I admit to having never taken it upon myself to recycle when I'm at home. My only excuse (and I realize even this isn't a good one) is that I was too lazy to bring it to the city's dropoff center.
But if you live in an apartment complex, there's no doubt that by now you've seen the blue recycling carts the city has delivered to the properties. I have one just a few steps from my door, and the first recycling pickups start next week.
I might as well start recycling -- I'll be paying for it via my rent -- but I'd first like to know how much trash I'm actually diverting away from the landfill.
Now, this experiment is by no means designed to produce scientific results, nor would I expect anyone else to produce similar results if they followed the same procedure. But I imagine that my roommate and I are pretty average as far as the amount of trash that we, until now, have been throwing in the Dumpster, and I'd like to get an idea of what I'm really throwing away.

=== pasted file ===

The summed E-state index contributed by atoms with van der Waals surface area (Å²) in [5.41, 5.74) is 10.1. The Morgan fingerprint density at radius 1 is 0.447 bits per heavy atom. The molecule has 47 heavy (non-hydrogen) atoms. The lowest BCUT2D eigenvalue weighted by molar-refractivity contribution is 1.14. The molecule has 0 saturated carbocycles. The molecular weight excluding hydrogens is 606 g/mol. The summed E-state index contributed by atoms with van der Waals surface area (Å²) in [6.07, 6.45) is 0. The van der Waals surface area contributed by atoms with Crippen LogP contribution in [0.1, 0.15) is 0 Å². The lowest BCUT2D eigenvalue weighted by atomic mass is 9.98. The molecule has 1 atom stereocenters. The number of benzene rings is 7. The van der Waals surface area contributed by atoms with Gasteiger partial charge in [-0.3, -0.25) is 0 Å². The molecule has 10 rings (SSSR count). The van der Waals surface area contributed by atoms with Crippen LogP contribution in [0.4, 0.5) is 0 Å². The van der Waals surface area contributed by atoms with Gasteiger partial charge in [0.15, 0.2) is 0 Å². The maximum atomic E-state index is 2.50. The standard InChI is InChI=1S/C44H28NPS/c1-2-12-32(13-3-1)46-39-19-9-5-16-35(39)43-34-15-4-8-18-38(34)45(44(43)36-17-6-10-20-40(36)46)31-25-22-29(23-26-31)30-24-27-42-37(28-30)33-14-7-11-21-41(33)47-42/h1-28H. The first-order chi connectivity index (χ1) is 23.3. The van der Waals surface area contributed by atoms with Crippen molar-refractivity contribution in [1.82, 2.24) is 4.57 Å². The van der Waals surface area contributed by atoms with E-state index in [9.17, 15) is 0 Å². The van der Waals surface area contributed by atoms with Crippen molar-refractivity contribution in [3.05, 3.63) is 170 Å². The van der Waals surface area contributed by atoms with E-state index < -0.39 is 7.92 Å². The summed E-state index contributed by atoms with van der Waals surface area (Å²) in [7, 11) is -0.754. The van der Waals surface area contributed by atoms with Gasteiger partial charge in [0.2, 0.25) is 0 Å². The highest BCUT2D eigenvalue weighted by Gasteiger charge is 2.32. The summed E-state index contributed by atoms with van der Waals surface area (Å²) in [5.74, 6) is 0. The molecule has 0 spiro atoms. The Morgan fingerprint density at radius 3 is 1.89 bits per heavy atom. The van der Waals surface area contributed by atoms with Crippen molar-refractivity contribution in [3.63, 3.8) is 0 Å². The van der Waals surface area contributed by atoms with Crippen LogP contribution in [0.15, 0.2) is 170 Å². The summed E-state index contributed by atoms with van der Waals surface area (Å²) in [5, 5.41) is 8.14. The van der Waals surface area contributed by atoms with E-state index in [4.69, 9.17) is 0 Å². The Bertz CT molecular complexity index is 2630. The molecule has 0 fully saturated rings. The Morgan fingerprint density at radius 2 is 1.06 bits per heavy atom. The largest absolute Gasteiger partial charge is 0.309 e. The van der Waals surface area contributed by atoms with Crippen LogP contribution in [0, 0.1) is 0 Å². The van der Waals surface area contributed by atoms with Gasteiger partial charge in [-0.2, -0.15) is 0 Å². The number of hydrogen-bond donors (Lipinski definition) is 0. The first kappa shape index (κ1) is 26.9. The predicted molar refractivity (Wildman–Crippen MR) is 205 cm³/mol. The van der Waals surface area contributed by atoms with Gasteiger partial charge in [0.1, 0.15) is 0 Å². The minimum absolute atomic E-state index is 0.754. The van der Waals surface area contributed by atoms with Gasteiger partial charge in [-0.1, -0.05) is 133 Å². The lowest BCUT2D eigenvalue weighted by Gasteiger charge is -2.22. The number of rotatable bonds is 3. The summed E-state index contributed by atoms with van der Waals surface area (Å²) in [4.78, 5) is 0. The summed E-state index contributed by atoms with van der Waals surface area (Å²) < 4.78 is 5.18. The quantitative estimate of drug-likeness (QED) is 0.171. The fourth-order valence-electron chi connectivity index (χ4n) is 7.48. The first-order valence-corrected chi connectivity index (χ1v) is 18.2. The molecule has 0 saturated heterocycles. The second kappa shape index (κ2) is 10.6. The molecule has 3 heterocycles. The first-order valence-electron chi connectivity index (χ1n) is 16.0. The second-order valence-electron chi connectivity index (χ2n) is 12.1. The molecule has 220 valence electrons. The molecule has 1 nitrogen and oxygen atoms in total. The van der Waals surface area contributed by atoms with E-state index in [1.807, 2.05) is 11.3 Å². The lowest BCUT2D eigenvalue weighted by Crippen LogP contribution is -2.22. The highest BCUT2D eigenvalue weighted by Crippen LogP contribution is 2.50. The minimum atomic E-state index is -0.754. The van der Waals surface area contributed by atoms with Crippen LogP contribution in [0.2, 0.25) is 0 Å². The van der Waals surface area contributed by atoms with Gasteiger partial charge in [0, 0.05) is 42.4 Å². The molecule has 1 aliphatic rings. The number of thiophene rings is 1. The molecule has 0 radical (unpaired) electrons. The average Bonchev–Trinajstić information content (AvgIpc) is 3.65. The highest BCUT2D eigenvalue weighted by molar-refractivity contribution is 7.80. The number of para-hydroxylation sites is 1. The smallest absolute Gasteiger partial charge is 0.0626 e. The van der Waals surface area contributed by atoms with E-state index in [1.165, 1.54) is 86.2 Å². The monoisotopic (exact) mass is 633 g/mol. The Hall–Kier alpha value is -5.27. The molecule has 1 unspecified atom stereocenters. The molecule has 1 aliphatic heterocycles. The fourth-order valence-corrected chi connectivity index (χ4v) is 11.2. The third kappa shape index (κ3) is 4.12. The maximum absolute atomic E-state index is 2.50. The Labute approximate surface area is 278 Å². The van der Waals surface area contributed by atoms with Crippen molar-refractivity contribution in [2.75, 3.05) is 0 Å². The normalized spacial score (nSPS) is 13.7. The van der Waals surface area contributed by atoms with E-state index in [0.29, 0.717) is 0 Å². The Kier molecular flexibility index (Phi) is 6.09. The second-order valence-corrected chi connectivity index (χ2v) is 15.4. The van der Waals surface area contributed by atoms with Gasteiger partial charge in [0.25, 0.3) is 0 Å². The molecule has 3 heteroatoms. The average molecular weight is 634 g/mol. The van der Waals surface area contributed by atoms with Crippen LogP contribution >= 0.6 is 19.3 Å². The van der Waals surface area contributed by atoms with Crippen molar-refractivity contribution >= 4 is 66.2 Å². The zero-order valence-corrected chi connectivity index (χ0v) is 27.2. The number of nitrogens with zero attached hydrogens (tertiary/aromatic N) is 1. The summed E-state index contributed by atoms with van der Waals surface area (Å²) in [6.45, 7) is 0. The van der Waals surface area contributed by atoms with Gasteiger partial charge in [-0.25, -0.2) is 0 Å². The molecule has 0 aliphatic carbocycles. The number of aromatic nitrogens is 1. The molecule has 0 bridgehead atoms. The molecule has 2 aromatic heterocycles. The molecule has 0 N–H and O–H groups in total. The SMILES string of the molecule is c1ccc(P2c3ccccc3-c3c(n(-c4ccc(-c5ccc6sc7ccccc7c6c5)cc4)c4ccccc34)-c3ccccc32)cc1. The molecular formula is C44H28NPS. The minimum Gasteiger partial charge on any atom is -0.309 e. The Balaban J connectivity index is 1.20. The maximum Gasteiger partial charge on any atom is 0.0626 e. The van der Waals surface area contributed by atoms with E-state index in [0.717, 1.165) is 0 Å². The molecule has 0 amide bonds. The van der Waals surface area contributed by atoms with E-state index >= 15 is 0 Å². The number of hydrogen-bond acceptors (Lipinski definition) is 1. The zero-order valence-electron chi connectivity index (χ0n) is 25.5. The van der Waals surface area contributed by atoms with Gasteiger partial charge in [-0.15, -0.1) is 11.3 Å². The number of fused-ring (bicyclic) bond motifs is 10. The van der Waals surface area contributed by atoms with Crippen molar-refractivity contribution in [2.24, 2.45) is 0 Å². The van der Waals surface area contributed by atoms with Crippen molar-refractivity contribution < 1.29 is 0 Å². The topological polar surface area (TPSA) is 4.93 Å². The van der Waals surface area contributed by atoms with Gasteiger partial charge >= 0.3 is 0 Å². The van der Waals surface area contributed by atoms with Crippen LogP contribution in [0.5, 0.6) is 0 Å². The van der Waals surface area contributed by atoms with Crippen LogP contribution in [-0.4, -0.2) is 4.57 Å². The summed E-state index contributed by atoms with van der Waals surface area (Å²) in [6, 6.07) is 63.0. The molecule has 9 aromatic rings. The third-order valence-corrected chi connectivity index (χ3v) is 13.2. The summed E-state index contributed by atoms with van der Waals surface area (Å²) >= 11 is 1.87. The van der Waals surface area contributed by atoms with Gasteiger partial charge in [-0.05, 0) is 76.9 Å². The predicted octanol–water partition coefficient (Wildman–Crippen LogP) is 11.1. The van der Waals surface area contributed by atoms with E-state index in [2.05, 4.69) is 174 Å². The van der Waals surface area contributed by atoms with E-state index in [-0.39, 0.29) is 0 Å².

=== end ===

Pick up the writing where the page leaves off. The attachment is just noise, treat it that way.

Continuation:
Next week I plan on weighing my trash (how much goes into the recycling bins versus how much goes in the Dumpster), and I'll let you know what I find out. The city expects that the new multifamily recycling program will divert 2,600 tons of refuse from the landfill each year.
When I have my results, I'll do some number crunching to see where my roommate and I are at.
But, like I said, one week's worth of trash from one apartment is a far stretch from giving us accurate results. So I'm hoping some of my readers can agree to weigh their trash for me at the end of a one-week period. If you can, please e-mail me (email@example.com) or send me a message on Twitter. All it takes would be you standing on a scale with your bag(s) of trash before you take it outside.